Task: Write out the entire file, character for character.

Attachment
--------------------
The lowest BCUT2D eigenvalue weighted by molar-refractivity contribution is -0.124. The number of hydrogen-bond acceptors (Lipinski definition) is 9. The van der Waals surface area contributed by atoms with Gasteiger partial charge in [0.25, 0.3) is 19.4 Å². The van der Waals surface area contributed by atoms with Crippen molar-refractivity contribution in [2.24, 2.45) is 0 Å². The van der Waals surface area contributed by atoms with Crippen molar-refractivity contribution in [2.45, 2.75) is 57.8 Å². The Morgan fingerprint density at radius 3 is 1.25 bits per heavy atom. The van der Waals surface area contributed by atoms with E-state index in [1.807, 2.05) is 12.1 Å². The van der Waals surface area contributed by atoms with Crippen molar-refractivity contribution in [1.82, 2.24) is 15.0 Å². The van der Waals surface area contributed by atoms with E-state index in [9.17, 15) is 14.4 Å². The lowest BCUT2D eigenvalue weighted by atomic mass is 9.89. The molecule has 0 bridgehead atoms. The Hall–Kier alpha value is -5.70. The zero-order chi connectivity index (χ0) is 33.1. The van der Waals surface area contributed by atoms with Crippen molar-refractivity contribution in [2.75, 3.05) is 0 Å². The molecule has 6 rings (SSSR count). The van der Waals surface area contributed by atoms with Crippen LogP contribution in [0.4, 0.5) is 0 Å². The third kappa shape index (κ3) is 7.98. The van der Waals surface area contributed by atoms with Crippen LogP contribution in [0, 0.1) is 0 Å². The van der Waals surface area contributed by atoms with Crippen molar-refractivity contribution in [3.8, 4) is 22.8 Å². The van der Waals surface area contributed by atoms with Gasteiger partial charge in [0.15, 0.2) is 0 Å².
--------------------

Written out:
The lowest BCUT2D eigenvalue weighted by molar-refractivity contribution is -0.124. The number of hydrogen-bond acceptors (Lipinski definition) is 9. The van der Waals surface area contributed by atoms with Gasteiger partial charge in [0.25, 0.3) is 19.4 Å². The van der Waals surface area contributed by atoms with Crippen molar-refractivity contribution in [2.24, 2.45) is 0 Å². The van der Waals surface area contributed by atoms with Crippen molar-refractivity contribution in [2.45, 2.75) is 57.8 Å². The Morgan fingerprint density at radius 3 is 1.25 bits per heavy atom. The van der Waals surface area contributed by atoms with E-state index in [1.807, 2.05) is 12.1 Å². The van der Waals surface area contributed by atoms with Crippen molar-refractivity contribution in [1.82, 2.24) is 15.0 Å². The van der Waals surface area contributed by atoms with E-state index in [9.17, 15) is 14.4 Å². The lowest BCUT2D eigenvalue weighted by atomic mass is 9.89. The molecule has 0 bridgehead atoms. The Hall–Kier alpha value is -5.70. The zero-order chi connectivity index (χ0) is 33.1. The van der Waals surface area contributed by atoms with Crippen molar-refractivity contribution in [2.75, 3.05) is 0 Å². The molecule has 6 rings (SSSR count). The van der Waals surface area contributed by atoms with Crippen LogP contribution in [0.4, 0.5) is 0 Å². The third kappa shape index (κ3) is 7.98. The van der Waals surface area contributed by atoms with Crippen LogP contribution in [0, 0.1) is 0 Å². The van der Waals surface area contributed by atoms with Crippen molar-refractivity contribution in [3.8, 4) is 22.8 Å². The van der Waals surface area contributed by atoms with Gasteiger partial charge in [0.15, 0.2) is 0 Å².